Toronto launches Deep Retrofit Challenge to fund energy efficiency in existing buildings

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Ontario Construction News staff writer

The City of Toronto has launched a Deep Retrofit Challenge aimed at accelerating the reduction of greenhouse gas (GHG) emissions from existing buildings in Toronto.

During the challenge, the city will provide funding to support “deeper-than-planned” energy retrofits for 10 to 16 privately-owned buildings. The goal is to accelerate emissions reductions and identify strategies that can be replicated in other buildings. A total of $5 million is available through Natural Resources Canada’s Green Infrastructure – Energy Efficient Buildings Program.

“We know buildings emit some of the highest emissions and we need to work together along with the other governments and the private sector to address this issue,” said Mayor John Tory.

“I encourage building owners across Toronto to take up the Challenge and help lead the way to cleaner, greener, more sustainable buildings. Thank you to the federal government for their support of this important initiative.”

Eligible buildings:

  • multi-unit residential (more than six units or three storeys)
  • residential condominiums (more than six units or three storeys)
  • commercial office buildings
  • mixed-use buildings
  • residential over commercial (more than six units)

To be considered projects must be complete and operational by Jan. 1, 2025 and meet the following criteria:

  • involve a deep retrofit of an existing, occupied building located in Toronto
  • be aligned with the objectives of the City’s Net Zero Existing Buildings Strategy
  • reduce GHG emissions by at least 50 per cent
  • reduce energy costs by at least 50 per cent
  • use an approach that is replicable to similar building types across the City and across similar climates in Canada
  • provide a whole-building energy model for pre- and post-retrofit case studies
  • meet a 20-year payback period or better

A competition process will include building specialists to identify energy and environmental improvements that may be achieved, and opportunities to advance the design to maximize emissions reductions.

Each will receive a grant equal to 25 per cent of their total project costs up to a maximum of up to $500,000 (depending on gross floor area) to offset the incremental design and construction costs required to achieve maximum emissions reductions.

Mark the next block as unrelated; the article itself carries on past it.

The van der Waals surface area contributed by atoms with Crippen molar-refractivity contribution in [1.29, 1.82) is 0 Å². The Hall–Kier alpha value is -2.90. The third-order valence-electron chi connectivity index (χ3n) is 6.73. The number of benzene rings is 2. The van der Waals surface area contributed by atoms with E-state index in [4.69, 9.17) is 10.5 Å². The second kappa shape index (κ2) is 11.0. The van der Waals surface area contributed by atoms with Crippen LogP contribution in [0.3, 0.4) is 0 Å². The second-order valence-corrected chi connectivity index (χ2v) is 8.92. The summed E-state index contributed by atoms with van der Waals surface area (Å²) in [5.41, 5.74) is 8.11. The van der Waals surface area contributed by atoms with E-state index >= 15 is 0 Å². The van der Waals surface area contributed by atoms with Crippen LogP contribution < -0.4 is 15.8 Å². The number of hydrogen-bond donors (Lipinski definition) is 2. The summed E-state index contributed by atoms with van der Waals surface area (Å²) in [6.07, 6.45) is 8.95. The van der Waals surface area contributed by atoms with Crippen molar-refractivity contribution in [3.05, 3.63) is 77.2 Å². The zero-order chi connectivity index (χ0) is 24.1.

Participants may also apply to the City’s Energy Retrofit Loan program and High-Rise Retrofit Improvement Support program to assist in funding their projects, as well as incentives available from other sources.

Projects must use a comprehensive whole-building approach, considering how components of the building work together as an integrated system, and may include measures such as:

  • Building enclosure improvements such as insulation, high performance windows and air sealing
  • Energy recovery (ventilation, drain or equipment)
  • Electric heat pumps (ground or air source) for space and water heating
  • Renewable electricity generation
  • Building controls.

Retrofits funded through the challenge are expected to result in approximately 1,750 tCO2e (tonnes of carbon dioxide equivalent) per year in emissions reductions starting in 2025 and will demonstrate deep retrofit pathways that building owners across Toronto can follow to reduce emissions from their buildings

More information about the Deep Retrofit Challenge and next steps for interested building owners is available on the City’s Better Buildings Partnership webpage.

“The Deep Retrofit Challenge emphasizes the city’s role as a leader in promoting a reduction in GHG emissions across sectors. In partnering with Natural Resources Canada for this challenge, we can assist building owners in greening their buildings, while stimulating the economy and creating jobs,” said councillor Jennifer McKelvie.

 

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